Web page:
Any PI effort is a risk, but all must be tethered to measurable expectations and have homing pigeon-like directional consistency.  R.I. and its member clubs have only one purpose- to create Rotarians.  PI tethers should include membership related metrics.  In this day of heavy emphases on New Generations and social media, metrics abound.  However, for R.I. and its member clubs it matters little how many Twitter followers they have, friends or "likes" their Facebook pages garner, LinkedIn connections are made, page views web sites accumulate, or the number of projects and programs clubs, R.I., or The Rotary Foundation (TRF) implement.  R.I. and TRF's most critical metrics (ignored for almost a century) are membership and donor Retention and Growth rates.  These, when combined, reveal clubs' and R.I.'s Retention and Growth (RG) Index.  (Retention Rates are available on Rotary Club Central, but tracking Retention Rates alone without tracking the actual numbers of new and resigned members is dangerously misleading.)  These readily available and easily measurable metrics quickly reflect local and international membership conditions and are significant R.I. and TRF strategic planning barometers.
    PI efforts should have directional consistency, homing in on delivering Rotary's brand promise to its target audience like a homing pigeon targets its home coup.  If PI efforts do not deliver a recognizable brand promise to target audiences, they will be equivalent to casting nets to catch the wind.  Hopefully the 'no results' will convey the lesson that any major expenditure, PI or otherwise, should center on delivering consistent messaging and and be tied to measurable results. 

PI efforts are important and should not be abandoned, but they should be designed to deliver measurable expectations.  The Board did not tie the $6,000,000 PI effort to any measurable critical result, but staff did require districts to submit measurable results with their application and final report.  All PI efforts involve risks, but the risks can be minimized if the efforts are tethered to critical, measurable metrics, and tailored to appeal to international, regional, and local target audiences.  Otherwise, PI expenditures will fly away without delivering any results.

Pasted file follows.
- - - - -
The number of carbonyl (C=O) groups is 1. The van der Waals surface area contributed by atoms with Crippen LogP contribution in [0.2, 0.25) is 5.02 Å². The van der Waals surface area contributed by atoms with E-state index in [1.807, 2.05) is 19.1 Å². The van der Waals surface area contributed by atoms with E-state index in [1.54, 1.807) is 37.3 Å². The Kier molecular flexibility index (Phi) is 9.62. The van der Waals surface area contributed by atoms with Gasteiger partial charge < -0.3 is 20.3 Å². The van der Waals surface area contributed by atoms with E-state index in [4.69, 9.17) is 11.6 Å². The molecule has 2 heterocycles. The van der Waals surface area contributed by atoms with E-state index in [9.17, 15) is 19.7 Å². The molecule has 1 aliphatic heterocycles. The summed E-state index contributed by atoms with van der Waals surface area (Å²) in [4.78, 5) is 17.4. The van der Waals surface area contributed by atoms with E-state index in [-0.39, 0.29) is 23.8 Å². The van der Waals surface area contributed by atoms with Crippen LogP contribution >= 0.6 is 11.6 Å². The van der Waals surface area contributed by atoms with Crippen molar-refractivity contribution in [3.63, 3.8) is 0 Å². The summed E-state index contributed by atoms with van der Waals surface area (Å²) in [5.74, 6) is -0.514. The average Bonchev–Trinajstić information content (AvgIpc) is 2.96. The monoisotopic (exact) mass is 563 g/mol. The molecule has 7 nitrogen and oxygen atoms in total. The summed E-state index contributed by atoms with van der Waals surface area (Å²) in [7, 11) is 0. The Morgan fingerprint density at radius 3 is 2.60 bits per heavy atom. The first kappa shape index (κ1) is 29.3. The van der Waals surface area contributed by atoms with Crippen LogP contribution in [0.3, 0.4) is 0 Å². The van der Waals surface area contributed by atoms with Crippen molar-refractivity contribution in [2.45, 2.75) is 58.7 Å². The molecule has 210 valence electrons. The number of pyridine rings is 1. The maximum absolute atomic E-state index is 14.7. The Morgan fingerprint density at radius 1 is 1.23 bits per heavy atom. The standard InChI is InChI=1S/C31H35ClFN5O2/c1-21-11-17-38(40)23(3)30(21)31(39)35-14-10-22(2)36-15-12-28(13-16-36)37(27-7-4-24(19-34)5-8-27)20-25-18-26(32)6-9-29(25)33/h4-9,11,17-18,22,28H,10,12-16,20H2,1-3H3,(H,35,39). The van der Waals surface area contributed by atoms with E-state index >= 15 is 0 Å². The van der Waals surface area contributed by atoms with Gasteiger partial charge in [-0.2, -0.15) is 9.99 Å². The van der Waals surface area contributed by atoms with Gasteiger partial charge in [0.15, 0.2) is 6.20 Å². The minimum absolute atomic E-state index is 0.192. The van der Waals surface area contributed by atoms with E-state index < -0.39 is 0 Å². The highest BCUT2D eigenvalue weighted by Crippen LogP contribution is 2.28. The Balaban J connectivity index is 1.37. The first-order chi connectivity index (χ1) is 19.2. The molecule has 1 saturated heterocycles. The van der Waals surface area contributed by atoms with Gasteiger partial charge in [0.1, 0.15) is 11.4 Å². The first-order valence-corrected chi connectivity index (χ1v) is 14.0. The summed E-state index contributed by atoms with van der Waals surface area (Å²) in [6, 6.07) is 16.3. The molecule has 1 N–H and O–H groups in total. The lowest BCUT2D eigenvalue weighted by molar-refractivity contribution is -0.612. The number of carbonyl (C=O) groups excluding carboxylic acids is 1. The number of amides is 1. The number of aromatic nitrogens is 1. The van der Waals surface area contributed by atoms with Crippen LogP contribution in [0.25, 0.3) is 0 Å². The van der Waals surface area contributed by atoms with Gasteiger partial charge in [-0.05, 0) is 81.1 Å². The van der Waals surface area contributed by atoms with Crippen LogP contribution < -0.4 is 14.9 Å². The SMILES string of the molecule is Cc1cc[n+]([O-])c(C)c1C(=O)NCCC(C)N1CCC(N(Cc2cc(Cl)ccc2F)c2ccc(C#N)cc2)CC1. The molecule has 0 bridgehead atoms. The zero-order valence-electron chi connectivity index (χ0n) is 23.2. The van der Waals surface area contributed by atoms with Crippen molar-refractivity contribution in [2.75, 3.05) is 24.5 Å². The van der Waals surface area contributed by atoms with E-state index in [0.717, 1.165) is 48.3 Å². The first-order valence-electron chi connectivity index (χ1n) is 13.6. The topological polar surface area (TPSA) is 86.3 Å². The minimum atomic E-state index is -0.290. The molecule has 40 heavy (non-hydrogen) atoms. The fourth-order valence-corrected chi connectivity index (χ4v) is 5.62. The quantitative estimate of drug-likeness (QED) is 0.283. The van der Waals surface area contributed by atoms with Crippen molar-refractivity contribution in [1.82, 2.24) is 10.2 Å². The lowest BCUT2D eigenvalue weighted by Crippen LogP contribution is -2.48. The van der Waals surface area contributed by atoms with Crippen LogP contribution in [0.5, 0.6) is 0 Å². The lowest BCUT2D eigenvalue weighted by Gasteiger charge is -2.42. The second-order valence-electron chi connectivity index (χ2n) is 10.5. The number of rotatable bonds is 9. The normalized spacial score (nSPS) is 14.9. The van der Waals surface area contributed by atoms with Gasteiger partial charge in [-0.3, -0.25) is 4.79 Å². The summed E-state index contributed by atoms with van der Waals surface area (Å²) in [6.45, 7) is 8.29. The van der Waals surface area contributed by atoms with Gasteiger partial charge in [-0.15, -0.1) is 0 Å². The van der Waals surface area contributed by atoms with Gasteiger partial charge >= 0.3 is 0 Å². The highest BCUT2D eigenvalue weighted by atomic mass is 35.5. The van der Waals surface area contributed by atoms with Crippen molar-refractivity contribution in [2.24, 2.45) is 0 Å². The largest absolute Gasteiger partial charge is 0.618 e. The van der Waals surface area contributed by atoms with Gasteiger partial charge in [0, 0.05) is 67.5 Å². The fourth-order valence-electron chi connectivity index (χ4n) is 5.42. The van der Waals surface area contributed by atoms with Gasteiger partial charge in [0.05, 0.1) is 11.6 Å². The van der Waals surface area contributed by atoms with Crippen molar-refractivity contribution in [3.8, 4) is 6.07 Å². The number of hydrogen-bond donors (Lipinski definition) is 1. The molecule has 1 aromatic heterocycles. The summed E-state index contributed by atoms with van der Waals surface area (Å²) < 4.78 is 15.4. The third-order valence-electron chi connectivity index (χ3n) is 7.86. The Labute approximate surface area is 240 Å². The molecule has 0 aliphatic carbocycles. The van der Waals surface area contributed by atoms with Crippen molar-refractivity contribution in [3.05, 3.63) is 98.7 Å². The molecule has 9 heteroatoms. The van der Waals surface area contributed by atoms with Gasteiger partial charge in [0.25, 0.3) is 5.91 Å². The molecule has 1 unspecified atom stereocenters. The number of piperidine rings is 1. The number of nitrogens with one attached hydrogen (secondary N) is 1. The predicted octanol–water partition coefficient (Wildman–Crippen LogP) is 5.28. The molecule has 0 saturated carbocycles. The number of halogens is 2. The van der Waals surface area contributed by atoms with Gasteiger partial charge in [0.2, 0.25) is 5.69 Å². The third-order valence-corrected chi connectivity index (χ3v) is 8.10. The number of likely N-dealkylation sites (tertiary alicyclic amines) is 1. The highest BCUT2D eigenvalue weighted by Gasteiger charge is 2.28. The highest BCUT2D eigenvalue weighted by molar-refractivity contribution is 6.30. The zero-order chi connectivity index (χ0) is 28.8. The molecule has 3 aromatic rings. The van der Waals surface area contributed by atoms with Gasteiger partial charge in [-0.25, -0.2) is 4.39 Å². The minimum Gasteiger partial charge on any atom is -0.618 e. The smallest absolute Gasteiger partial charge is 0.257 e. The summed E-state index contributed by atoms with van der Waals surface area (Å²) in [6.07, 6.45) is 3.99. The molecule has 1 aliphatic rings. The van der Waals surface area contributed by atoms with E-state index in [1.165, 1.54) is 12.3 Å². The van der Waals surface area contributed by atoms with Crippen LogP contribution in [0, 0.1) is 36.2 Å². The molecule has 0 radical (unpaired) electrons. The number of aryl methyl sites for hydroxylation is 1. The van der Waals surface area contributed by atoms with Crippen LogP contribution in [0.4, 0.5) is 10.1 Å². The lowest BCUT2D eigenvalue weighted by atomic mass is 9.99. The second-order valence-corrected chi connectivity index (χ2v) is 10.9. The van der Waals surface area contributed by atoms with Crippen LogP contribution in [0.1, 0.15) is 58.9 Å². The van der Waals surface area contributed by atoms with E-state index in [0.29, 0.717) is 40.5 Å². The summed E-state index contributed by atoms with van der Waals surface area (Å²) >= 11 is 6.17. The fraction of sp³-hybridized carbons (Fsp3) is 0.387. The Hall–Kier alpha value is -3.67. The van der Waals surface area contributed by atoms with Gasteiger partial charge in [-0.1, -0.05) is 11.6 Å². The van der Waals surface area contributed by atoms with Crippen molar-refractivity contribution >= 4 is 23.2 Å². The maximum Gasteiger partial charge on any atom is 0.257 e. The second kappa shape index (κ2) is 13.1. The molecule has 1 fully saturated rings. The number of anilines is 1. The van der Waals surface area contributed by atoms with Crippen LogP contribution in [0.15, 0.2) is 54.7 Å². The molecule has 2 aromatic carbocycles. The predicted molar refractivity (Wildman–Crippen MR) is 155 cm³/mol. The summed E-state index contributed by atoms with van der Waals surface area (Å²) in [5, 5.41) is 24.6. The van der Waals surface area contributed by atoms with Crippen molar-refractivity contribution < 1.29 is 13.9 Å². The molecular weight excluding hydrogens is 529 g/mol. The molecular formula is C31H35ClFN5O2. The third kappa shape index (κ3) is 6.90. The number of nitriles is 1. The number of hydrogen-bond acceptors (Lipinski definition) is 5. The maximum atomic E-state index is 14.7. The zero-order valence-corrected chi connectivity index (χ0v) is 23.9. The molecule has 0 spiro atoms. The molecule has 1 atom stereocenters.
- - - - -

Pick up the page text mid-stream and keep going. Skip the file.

Friday, April 4, 2014


Its actually a good thing if some prospective members choose not to join your club.

Paraphrased in Rotary terms, "Your attributes may change, but the core needs of Rotarians will never change.  Everyone joins wanting a problem solved and everyone wants the experience to be positive, ultimately resulting in relationship-building opportunities."
The critical fundamental is that everyone joins an organization like a Rotary club to satisfy personal wants or needs, not to solve the organization's wants or needs.  That's the subtle but vital difference between attract and recruit thought processes.  Ms. Sladek's final comment brings out the joiner's ultimate goal: relationship-building opportunities.  With this in mind, two critical questions jump out:

1.   Are the members of your organization the type with whom your prospective member would want to build a relationship?
2. Is the prospective member someone with whom your organization's members would want to build a relationship?

     Answers to these questions should be filtered out prior to a person being invited to join your Rotary club, or any similar organization.  In Rotary, by far the best way to do this is to make sure prospective members are fully aware of the problem solving and opportunistic benefits your club offers.  And beware of the potentially fatal announcement, "My guest is a potential member."  Members often believe this to be a compliment to their guest.  Actually it frequently puts the guest in an awkward position and gives to them a negative impression.  Ms. Sladek was guest at an organization's luncheon and experienced a similar event.  Consider reading, on page 51, her thoughts and emotions.

A major step in solving attraction and retention problems is for all Rotary clubs to have in place a formal process for proposing members, including a pre-application Rotary Information meeting (orientations come after a person joins.)  Some of those proposed may, for a variety of reasons, not accept the invitation to join.  And that's actually a good thing.